03 - Struggle for Existence 03-07 - Effects of Climate 10 Climate plays an important part in determining the average number of a species, and periodical seasons of extreme cold or drought seem to be the most effective of all checks.

I estimated (chiefly from the greatly reduced numbers of nests in the spring) that the winter of 1854-5 destroyed four-fifths of the birds in my own grounds; and this is a tremendous destruction, when we remember that ten per cent is an extraordinarily severe mortality from epidemics with man.

The action of climate seems at first sight to be quite independent of the struggle for existence; but in so far as climate chiefly acts in reducing food, it brings on the most severe struggle between the individuals, whether of the same or of distinct species, which subsist on the same kind of food.

Even when climate, for instance, extreme cold, acts directly, it will be the least vigorous individuals, or those which have got least food through the advancing winter, which will suffer most.

When we travel from south to north, or from a damp region to a dry, we invariably see some species gradually getting rarer and rarer, and finally disappearing; and the change of climate being conspicuous, we are tempted to attribute the whole effect to its direct action.

But this is a false view; we forget that each species, even where it most abounds, is constantly suffering enormous destruction at some period of its life, from enemies or from competitors for the same place and food; and if these enemies or competitors be in the least degree favoured by any slight change of climate, they will increase in numbers; and as each area is already fully stocked with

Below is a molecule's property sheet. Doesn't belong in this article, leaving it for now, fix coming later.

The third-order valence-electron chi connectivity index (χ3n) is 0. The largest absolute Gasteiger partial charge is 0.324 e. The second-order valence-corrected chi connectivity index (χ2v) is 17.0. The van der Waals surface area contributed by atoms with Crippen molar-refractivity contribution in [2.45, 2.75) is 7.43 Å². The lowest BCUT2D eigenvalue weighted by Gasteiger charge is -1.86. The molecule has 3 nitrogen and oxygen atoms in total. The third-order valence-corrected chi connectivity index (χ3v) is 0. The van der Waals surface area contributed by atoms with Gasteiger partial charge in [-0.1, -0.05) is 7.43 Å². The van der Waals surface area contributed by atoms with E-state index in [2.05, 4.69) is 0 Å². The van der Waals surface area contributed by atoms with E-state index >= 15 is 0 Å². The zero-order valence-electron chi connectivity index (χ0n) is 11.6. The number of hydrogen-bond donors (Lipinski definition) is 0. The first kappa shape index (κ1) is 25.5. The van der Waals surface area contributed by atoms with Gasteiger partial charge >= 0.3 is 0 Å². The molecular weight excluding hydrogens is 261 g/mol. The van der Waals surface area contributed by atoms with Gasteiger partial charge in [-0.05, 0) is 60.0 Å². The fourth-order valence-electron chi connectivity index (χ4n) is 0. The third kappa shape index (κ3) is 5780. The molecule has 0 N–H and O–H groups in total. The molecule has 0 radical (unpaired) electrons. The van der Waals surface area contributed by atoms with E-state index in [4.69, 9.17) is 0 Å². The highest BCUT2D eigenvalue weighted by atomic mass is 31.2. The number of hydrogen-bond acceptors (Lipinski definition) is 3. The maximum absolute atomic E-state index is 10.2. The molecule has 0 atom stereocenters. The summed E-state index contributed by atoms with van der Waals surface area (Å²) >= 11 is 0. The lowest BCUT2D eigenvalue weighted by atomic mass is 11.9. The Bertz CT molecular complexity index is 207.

inhabitants, the other species must decrease.

When we travel southward and see a species decreasing in numbers, we may feel sure that the cause lies quite as much in other species being favoured, as in this one being hurt.

So it is when we travel northward, but in a somewhat lesser degree, for the number of species of all kinds, and therefore of competitors, decreases northwards; hence in going northwards, or in ascending a mountain, we far oftener meet with stunted forms, due to the directly injurious action of climate, than we do in proceeding southwards or in descending a mountain.

When we reach the arctic regions, or snowcapped summits, or absolute deserts, the struggle for life is almost exclusively with the elements.
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01 - Variations Under Domestication 01-02 - Effects of Habit 10 Changed habits produce an inherited effect, as in the period of the flowering of plants when transported from one climate to another. With animals the increased use or disuse of parts has had a more marked influence; thus I find in the domestic duck that the bones of the wing weigh less and the bones of the leg more, in proportion to the whole skeleton, than do the same bones in the wild-duck;
duck
duck


and this change may be safely attributed to the domestic duck flying much less, and walking more, than its wild parents.